23 January 2010

Books For Inspiration

Regular readers of this blog will know of our passion (obsession?) with cookbooks, we greedily snap up the latest titles and hoard a substantial amount of books, to the extent we run out of room! These books come in most useful when researching dishes or ingredients, when looking for a particular cooking technique, or just to help us decide what to cook on a Sunday. The books above though, and books of that sort, often help us in more ways than a cookbook. When creating dishes or designing new creations we find books on food science, art & design and historical books an inspirational source of ideas. The science books help us determine the best ingredients to use for a specific technique, for example 'Food - The Chemistry Of It's Components' highlights new and interesting uses for hydrocolloids. It also has invaluable nutritional information which helps us decide quantities of fats, carbohydrates, sodiums and so on in developing a balanced dish. Cookbooks, depending on the author, can't always be trusted to provide the most accurate information. Usually a cookbook is the product of one chef/cook's opinion and as you know opinions are not always based on fact. The research we conduct, partly utilizes fact based food chemistry book reading and we find this really helps our understanding of ingredients.
We find art & design books fascinating and it is surprising how much a chef can take inspiration from these. On a practical level some of these books help us here at Burch & Purchese, in forming new ways to package our products. Sometimes the packaging helps to evolve product but making us think 'outside the box' so to speak. The design material we have also provides excellent examples of shape and structure, these help us in creating new designs for a cakes and dishes. Just as nature can inspire structural design, eg. Gaudi, structural design can inspire pastry chefs in their creations. These books help us in our work.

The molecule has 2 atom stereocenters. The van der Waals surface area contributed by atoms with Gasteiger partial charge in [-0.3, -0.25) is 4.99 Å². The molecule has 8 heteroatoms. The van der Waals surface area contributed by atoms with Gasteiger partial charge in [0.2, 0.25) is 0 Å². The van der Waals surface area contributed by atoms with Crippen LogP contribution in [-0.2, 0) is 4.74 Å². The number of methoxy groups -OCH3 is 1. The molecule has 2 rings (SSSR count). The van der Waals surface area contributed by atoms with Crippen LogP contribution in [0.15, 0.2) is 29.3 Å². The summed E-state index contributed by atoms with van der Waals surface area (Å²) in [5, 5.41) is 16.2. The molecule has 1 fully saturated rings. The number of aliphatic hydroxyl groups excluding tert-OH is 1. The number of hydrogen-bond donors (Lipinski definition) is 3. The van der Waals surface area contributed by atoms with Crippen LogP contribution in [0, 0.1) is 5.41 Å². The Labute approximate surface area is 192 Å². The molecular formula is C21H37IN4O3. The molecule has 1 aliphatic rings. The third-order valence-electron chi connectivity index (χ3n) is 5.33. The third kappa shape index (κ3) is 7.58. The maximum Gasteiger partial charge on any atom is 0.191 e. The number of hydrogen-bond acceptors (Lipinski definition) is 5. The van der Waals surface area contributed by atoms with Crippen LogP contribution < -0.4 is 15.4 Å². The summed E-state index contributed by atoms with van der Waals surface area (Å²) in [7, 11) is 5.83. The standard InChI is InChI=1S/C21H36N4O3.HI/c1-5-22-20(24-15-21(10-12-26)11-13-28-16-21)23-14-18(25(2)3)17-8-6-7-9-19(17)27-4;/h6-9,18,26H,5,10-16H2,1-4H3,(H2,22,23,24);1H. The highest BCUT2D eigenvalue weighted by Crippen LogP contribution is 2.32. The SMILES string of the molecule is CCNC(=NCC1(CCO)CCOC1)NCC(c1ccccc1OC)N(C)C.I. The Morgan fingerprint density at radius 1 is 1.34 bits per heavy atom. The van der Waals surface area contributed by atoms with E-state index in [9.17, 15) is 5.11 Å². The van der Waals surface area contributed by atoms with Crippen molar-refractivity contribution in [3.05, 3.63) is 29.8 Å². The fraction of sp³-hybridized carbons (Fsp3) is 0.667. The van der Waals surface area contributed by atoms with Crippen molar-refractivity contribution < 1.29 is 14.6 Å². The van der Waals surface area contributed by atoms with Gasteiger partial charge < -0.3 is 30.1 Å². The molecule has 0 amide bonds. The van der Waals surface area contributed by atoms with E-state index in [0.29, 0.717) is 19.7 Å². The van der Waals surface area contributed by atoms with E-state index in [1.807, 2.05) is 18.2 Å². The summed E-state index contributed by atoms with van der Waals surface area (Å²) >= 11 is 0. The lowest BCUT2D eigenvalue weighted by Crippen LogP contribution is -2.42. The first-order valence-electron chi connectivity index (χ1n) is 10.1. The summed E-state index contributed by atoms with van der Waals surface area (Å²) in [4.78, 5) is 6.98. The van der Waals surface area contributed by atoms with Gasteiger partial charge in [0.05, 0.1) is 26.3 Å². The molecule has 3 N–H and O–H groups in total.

Books by chefs/cooks from another era are also immensely useful, not to mention enjoyable. The works of Careme, Brillat-Savarin and even further back Apicuis provide astounding facts on nutrition, dish construction and ingredients. It is amazing they were able to conclude things that we take for granted because of technology available to us. We take inspiration from these chef's notes on seasonality, menus and other subjects and try to incorporate their teachings in our work. In all it helps to broaden your reading spectrum, you may be surprised at what you discover! Below are Amazon links to the books mentioned.













lostpastremembered said...

As you know, I am a history nut... great to spread the word about the treasures that await in the old books... just finished the bio of Careme.. what a life!!
His recipes are not that hard to follow. So many great books on your list plus those on the chemistry side which are fascinating for us amateurs... great post!

Burch & Purchese said...

Yeah we know you're a history nut! Careme was out there, fascinating life story. Thanks for the comment, Darren & Ian